First, it is necessary to verify that the actual characteristics of the real estate match those indicated in the seller’s documents. This relates to the technical specifications of the real estate, which contains information regarding the structure (configuration, number of rooms and stories) and area (total area, area of each floor and room) of the real estate object. This is done by special organizations — technical inventory bureaus. Such inspections are important not just for determining the actual technical characteristics of commercial real estate, but also because it gives an opportunity to discover changes in the real estate, which the seller must formalize before the deal can be made. In addition, if the actual area does not match the information given in the seller’s property titles, it is necessary to change them accordingly before the deal can be concluded.
Secondly, it is also recommended to inspect the infrastructure of commercial real estate. In this particular situation, it would be prudent to check not just whether it works, but also whether it is suitable for the buyer’s purposes. It is especially important if prior to the deal the object of real estate was used for some other purpose (for instance, when a warehouse needs to be repurposed into a shopping mall). This aspect is so important due to the high cost of infrastructure modernization and should be taken into account by the parties when discussing the price.
Burden of expenses
Speaking of transactional expenses, it is more cost-efficient to structure commercial real estate acquisition as M&A.
With an asset deal, the parties must agree on the payment for notary services. In accordance with Article 657 of the Civil Code of Ukraine of 16 January 2003, No. 435-IV, contracts on sale of real estate are subject to mandatory notarization. If this provision is violated, the contract is considered invalid. The cost of notarization is regulated by the law and does not depend on whether it is a public or private notary. The cost is 1% of the real estate’s value.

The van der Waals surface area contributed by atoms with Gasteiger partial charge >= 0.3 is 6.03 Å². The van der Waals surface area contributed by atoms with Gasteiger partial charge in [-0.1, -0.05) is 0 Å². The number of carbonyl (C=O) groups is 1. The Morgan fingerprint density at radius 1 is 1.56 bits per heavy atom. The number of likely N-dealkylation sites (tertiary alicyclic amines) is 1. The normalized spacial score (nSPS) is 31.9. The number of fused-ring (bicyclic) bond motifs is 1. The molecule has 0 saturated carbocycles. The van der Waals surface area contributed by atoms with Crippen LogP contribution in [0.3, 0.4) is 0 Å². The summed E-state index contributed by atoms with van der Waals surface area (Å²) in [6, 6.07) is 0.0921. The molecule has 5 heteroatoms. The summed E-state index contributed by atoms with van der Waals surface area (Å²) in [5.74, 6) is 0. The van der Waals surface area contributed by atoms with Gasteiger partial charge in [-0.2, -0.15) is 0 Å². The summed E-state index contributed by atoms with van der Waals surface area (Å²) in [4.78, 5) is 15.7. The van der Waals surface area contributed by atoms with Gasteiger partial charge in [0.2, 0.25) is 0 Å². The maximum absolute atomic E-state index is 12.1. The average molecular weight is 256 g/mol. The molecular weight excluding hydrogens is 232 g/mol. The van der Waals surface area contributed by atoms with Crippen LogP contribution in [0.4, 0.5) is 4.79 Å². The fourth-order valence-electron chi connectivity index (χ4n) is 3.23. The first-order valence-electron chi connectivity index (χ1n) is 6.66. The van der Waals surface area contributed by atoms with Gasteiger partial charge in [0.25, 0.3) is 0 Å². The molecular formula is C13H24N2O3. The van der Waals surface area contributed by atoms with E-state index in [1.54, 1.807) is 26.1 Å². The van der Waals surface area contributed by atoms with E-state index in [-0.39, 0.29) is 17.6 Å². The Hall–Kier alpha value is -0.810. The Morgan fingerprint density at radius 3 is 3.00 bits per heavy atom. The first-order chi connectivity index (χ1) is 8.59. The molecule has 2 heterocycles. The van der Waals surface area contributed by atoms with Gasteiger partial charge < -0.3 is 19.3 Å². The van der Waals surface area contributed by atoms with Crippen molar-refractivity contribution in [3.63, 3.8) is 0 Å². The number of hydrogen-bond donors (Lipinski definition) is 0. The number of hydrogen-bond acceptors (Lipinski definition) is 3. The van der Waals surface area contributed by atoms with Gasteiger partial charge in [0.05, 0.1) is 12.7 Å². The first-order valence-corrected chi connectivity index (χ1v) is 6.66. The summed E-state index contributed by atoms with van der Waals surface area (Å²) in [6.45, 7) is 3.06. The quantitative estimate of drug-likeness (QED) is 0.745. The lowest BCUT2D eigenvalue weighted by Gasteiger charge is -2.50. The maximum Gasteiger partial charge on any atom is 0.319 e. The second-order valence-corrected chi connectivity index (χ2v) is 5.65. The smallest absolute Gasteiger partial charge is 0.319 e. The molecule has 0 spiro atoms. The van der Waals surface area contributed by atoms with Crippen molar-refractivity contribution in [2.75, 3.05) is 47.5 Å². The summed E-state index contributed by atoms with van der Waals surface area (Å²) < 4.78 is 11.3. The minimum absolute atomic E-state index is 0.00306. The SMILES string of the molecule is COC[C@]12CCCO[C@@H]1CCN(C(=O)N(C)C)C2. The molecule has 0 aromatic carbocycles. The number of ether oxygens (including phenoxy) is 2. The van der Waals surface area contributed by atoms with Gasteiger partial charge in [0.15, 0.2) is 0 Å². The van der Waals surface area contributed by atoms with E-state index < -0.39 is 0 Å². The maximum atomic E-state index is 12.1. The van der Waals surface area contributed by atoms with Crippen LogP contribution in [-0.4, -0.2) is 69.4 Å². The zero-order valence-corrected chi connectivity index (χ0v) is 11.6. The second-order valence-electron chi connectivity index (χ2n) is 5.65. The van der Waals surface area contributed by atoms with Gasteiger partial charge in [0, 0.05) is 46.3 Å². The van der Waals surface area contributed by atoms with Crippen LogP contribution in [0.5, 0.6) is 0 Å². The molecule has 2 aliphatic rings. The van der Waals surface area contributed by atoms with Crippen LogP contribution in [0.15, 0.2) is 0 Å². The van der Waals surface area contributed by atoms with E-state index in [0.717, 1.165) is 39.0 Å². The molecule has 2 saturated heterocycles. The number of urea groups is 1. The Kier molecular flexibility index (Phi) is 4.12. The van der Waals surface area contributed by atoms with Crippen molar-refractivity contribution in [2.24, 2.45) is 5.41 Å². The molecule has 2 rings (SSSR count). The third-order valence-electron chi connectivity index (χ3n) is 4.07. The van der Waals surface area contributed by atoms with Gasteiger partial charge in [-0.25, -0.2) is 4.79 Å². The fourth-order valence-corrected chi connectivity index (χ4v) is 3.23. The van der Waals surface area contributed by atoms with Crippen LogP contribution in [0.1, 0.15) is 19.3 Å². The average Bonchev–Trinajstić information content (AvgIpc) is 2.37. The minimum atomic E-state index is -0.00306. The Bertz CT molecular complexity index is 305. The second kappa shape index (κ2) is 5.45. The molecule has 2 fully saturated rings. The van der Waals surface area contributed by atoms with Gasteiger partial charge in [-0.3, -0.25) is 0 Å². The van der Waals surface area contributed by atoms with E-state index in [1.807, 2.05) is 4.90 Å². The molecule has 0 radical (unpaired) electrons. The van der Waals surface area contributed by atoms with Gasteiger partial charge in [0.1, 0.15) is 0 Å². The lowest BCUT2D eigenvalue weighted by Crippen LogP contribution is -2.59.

In addition, buyers usually have to make a payment to the Pension Fund of Ukraine. Thus, as per Articles 1, 2 and 4 of the Law of Ukraine On Mandatory State Pension Insurance of 26 June 1997 No. 400/97-VR, the buyer of real estate must pay 1% of the real estate’s value indicated in the contract as mandatory state pension insurance. Moreover, as per Paragraph 153 of the Decree of the Cabinet of Ministers of Ukraine of 3 November 1998, No.1740, this payment must be made before the deal is formalized. An exception to this is the first acquisition of real estate in Ukraine when the mandatory state pension insurance fee is not collected.
Special attention should be paid to the tax implications of asset deals. They depend on who the parties to the deal are: individuals or legal entities, whether they are registered as VAT payers or not. The most significant tax implications occur when the deal is between legal entities that pay VAT. In such cases, the seller will assume VAT obligations in the amount of 20% of the value of real estate indicated in the sales contract, but in any case no less than its depreciated value. Subsequently, if prior to the deal the owner of real estate wasn’t actively conducting business activities and had no VAT credit accumulated to cover taxes, he will have to pay a considerable amount of taxes after the deal is concluded. Sellers usually take this into account when determining their price.
Buyers are not exempt from special tax implications either. It will not be possible to instantly and fully use the cost of buying commercial real estate for reducing the income in order to drive down corporate income tax. The cost of purchased real estate will be used to reduce the income tax in stages in the form of depreciation charges.
M&A deals are, on the other hand, mostly free of these negative side effects. This is due to the fact that they are not subject to notarization and VAT in Ukraine.
In lieu of conclusion
Acquisition of commercial real estate in Ukraine is a complicated process that requires thorough pre-transaction groundwork, including legal and sometimes fiscal due diligence. This enables the detection and anticipation of risks that could result in the loss of target assets as well as to shape the structure of the deal in such a way that will not lead to unexpected losses for the parties.
Elena Kalinina, senior lawyer at ILF
Anton Zinchuk, associate partner at ILF